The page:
As a society, we don’t often discuss our differences of opinion as openly, regularly, healthily, or with as much curiosity as we might. But how we harbor our differences of opinion can be the difference between fostering a community in which respect, dignity, and heterogeneous thinking are the norm and a community that silences, shuns, ignores, or demeans.
It strikes me that it is at precisely times like this when we should reaffirm our commitment to not only being in productive community with each other despite our differences—profound as they sometimes are—but also a commitment to actively seeking to understand another’s point of view. In seeking to understand, I believe, we deepen our knowledge, fortitude, and pathways for change-making. What I’m talking about is not abstract but concrete.
— Crystal Williams, "Message from the President | SCOTUS and Being in Dialogue"
The last person who could read hieroglyphics died.
— Elon Musk, "Elon Musk on Life, The Universe and Everything: Interview Part 2"
I think it was Mark Twain who said "I was dead for billions of years before I was born and never suffered the smallest inconvenience."
— Richard Dawkins, "Richard Dawkins: Evolution, Intelligence, Simulation, and Memes | Lex Fridman Podcast #87"
My intuition, not even thinking, why you could be wrong, is the same intuition I have about any sort of physicist, like string theory, that we as humans desire for a clean explanation, and 100 years from now, intellegent systems might look back at us and laugh at how we tried to get rid of the whole mess by having simple explanation, when the reality is it's way messier and infact it's impossible to understand, you can only build it. It's like this idea of complex systems, cellular automata. You can only launch the thing, you can not understand it.
— Lex Fridman, "Jeff Hawkins: The Thousand Brains Theory of Intelligence | Lex Fridman Podcast #208"
The marking was done on the back of the ballot with skimmed milk.
— William L. Shirer, The Rise and Fall of the Third Reich
Quilts look better when you have a lot of them.
— Joanna S. Rose,
The process of creating elongated coins is legal in the United States, South Africa and parts of Europe. In the United States, U.S. Code Title 18, Chapter 17, Section 331 prohibits "the mutilation, diminution and falsification of United States coinage." The foregoing statute, however, does not prohibit the mutilation of coins, if the mutilated coins are not used fraudulently, i.e., with the intention of creating counterfeit coinage or profiting from the base metal (the pre-1982 copper U.S. cent which, as of 2010, is worth more than one cent in the United States). Because elongated coins are made mainly as souvenirs, mutilation for this purpose is legal.
— "Elongated coin," Wikipedia
“Mike Pence had absolutely no choice but to be a human conveyor belt,” Mr. Trump said.
— Maggie Haberman, "A Day After a Portrait of Pence in Danger, Trump Attacks Him Again," The New York Times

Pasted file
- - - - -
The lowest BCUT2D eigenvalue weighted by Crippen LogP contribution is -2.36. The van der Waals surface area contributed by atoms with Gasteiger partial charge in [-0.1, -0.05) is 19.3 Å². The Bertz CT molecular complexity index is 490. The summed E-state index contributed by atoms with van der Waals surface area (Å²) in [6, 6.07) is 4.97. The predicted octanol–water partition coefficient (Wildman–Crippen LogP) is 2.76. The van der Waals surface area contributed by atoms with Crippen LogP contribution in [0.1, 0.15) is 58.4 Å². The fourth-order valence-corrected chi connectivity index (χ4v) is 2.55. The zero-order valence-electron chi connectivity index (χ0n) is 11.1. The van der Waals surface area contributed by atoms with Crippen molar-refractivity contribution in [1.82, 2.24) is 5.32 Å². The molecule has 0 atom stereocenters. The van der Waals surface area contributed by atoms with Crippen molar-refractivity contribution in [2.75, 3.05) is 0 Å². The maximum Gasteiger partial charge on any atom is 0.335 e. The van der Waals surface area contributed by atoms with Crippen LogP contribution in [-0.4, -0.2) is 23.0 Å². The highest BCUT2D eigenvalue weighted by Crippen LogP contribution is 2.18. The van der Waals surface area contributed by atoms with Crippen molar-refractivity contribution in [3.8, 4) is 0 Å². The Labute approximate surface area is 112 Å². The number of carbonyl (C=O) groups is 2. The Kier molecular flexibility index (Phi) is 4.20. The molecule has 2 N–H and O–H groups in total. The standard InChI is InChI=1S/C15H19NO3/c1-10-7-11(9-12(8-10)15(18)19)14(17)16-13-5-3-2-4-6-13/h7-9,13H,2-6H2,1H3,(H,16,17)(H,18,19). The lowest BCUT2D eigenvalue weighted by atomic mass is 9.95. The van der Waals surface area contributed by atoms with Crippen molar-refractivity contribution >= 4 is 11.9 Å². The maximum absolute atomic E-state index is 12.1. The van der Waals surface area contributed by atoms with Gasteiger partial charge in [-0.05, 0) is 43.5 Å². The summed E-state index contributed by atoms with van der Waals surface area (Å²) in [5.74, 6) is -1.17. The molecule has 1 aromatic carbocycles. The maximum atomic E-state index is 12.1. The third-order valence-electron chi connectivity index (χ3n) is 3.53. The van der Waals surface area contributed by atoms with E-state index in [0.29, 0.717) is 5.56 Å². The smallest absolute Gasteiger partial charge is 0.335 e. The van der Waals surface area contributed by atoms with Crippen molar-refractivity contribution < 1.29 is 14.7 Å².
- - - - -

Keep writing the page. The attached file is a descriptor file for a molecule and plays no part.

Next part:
A currency-destroying hammer that was used to remove paper currency or sensitive documents from public circulation.
— @leevalleytools
And how it would look not just in your hand, but how it would look in the photograph you were going to take for marketing.
— Tony Fadell, "Tony Fadell: iPhone, iPod, Nest, Steve Jobs, Design, and Engineering | Lex Fridman Podcast #294"
Understanding that people have a really good bullshit indicator is the most important part of being an artist.
— Dan Reynolds, "Dan Reynolds: Imagine Dragons | Lex Fridman Podcast #290"
If I draw on a piece of paper, a little sketch of something that is called the Necker cube. It's just a little line drawing of a cube, right on a flat piece of paper. If I execute it well and I show it to you, you'll see a 3D cube and you'll see if flip. Sometimes you'll see one face in front, sometimes you'll see the other face in front. But if i ask, you know, which face is in front when you don't look, the answer is well neither face is in front because there's no cube, this is just a flat piece of paper. So when you look at the piece of paper, you perceptually create the cube, and when you look at it then you fix one face to be in front and one face to the other, so that's what I mean when I say it doesn't exist. Space time itself is like the cube, it's a data structure that your sensory systems construct.
— Donald Hoffman, "Donald Hoffman: Reality is an Illusion - How Evolution Hid the Truth | Lex Fridman Podcast #293"
They're finding new ways of computing these scattering amplitudes that turn literally billions of terms to one term. When you do it in space and time, because it's the wrong framework, it's just a user interface, that's now from the evolutionary point of view, it's not a deep insight into the nature of reality.
— Donald Hoffman, "Donald Hoffman: Reality is an Illusion - How Evolution Hid the Truth | Lex Fridman Podcast #293"
Shooting an arrow and painting a bullseye around it afterwards.
— Dan Carlin, "Dan Carlin: Hardcore History | Lex Fridman Podcast #136"
Artist Sophie Calle's HERE LIE THE SECRETS OF THE VISITORS OF GREEN-WOOD CEMETERY stands silent and ready to accept whatever secrets of which you might seek to unburden yourself.
— @historicgreenwood
Long ago in Vienna, as we have seen, he had learned from the tactics of Mayor Karl Lueger the importance of bringing "powerful existing institutions" over to one's side.
— William L. Shirer, The Rise and Fall of the Third Reich
Tippy Tappy
— Title of hammer Haley made*
All Bank of England notes now carry a copyright message on the face as a direct result of Boggs' activities, the idea being that if they cannot secure a counterfeiting charge, then they can at least secure a copyright violation.
— "J. S. G. Boggs," Wikipedia
It's good. You're alive.
— JeeYeun on how it's good that the water is so cold*
— Raul*